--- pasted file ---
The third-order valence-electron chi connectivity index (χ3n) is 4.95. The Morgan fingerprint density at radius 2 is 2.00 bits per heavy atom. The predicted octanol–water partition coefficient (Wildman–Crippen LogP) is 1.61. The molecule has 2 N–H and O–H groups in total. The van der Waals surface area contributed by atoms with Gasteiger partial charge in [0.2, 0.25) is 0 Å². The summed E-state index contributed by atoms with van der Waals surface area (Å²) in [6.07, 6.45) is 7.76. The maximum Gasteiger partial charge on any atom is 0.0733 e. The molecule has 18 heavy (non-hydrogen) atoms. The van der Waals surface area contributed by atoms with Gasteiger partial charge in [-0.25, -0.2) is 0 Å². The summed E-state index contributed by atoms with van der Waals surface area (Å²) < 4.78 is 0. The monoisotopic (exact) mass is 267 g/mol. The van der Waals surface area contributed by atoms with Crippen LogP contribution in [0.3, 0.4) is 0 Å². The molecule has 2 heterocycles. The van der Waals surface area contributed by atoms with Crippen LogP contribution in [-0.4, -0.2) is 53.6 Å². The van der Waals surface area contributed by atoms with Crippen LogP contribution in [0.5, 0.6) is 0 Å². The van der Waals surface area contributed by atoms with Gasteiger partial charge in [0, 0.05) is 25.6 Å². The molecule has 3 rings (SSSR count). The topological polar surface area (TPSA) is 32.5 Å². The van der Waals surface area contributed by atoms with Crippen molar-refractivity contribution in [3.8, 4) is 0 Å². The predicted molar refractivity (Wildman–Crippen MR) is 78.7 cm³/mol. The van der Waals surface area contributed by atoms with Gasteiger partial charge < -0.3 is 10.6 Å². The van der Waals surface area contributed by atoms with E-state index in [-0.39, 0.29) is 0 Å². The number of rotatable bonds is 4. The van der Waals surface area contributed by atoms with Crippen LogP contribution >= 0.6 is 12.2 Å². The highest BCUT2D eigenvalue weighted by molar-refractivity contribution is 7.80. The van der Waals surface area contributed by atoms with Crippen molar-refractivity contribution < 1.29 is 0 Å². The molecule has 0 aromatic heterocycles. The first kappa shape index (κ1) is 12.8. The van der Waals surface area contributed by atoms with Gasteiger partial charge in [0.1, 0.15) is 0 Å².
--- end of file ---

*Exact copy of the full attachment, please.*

The third-order valence-electron chi connectivity index (χ3n) is 4.95. The Morgan fingerprint density at radius 2 is 2.00 bits per heavy atom. The predicted octanol–water partition coefficient (Wildman–Crippen LogP) is 1.61. The molecule has 2 N–H and O–H groups in total. The van der Waals surface area contributed by atoms with Gasteiger partial charge in [0.2, 0.25) is 0 Å². The summed E-state index contributed by atoms with van der Waals surface area (Å²) in [6.07, 6.45) is 7.76. The maximum Gasteiger partial charge on any atom is 0.0733 e. The molecule has 18 heavy (non-hydrogen) atoms. The van der Waals surface area contributed by atoms with Gasteiger partial charge in [-0.25, -0.2) is 0 Å². The summed E-state index contributed by atoms with van der Waals surface area (Å²) < 4.78 is 0. The monoisotopic (exact) mass is 267 g/mol. The van der Waals surface area contributed by atoms with Crippen LogP contribution in [0.3, 0.4) is 0 Å². The molecule has 2 heterocycles. The van der Waals surface area contributed by atoms with Crippen LogP contribution in [-0.4, -0.2) is 53.6 Å². The van der Waals surface area contributed by atoms with Crippen LogP contribution in [0.5, 0.6) is 0 Å². The van der Waals surface area contributed by atoms with Gasteiger partial charge in [0, 0.05) is 25.6 Å². The molecule has 3 rings (SSSR count). The topological polar surface area (TPSA) is 32.5 Å². The van der Waals surface area contributed by atoms with Crippen molar-refractivity contribution in [3.8, 4) is 0 Å². The predicted molar refractivity (Wildman–Crippen MR) is 78.7 cm³/mol. The van der Waals surface area contributed by atoms with Gasteiger partial charge < -0.3 is 10.6 Å². The van der Waals surface area contributed by atoms with E-state index in [-0.39, 0.29) is 0 Å². The number of rotatable bonds is 4. The van der Waals surface area contributed by atoms with Crippen LogP contribution >= 0.6 is 12.2 Å². The highest BCUT2D eigenvalue weighted by molar-refractivity contribution is 7.80. The van der Waals surface area contributed by atoms with Crippen molar-refractivity contribution < 1.29 is 0 Å². The molecule has 0 aromatic heterocycles. The first kappa shape index (κ1) is 12.8. The van der Waals surface area contributed by atoms with Gasteiger partial charge in [0.1, 0.15) is 0 Å².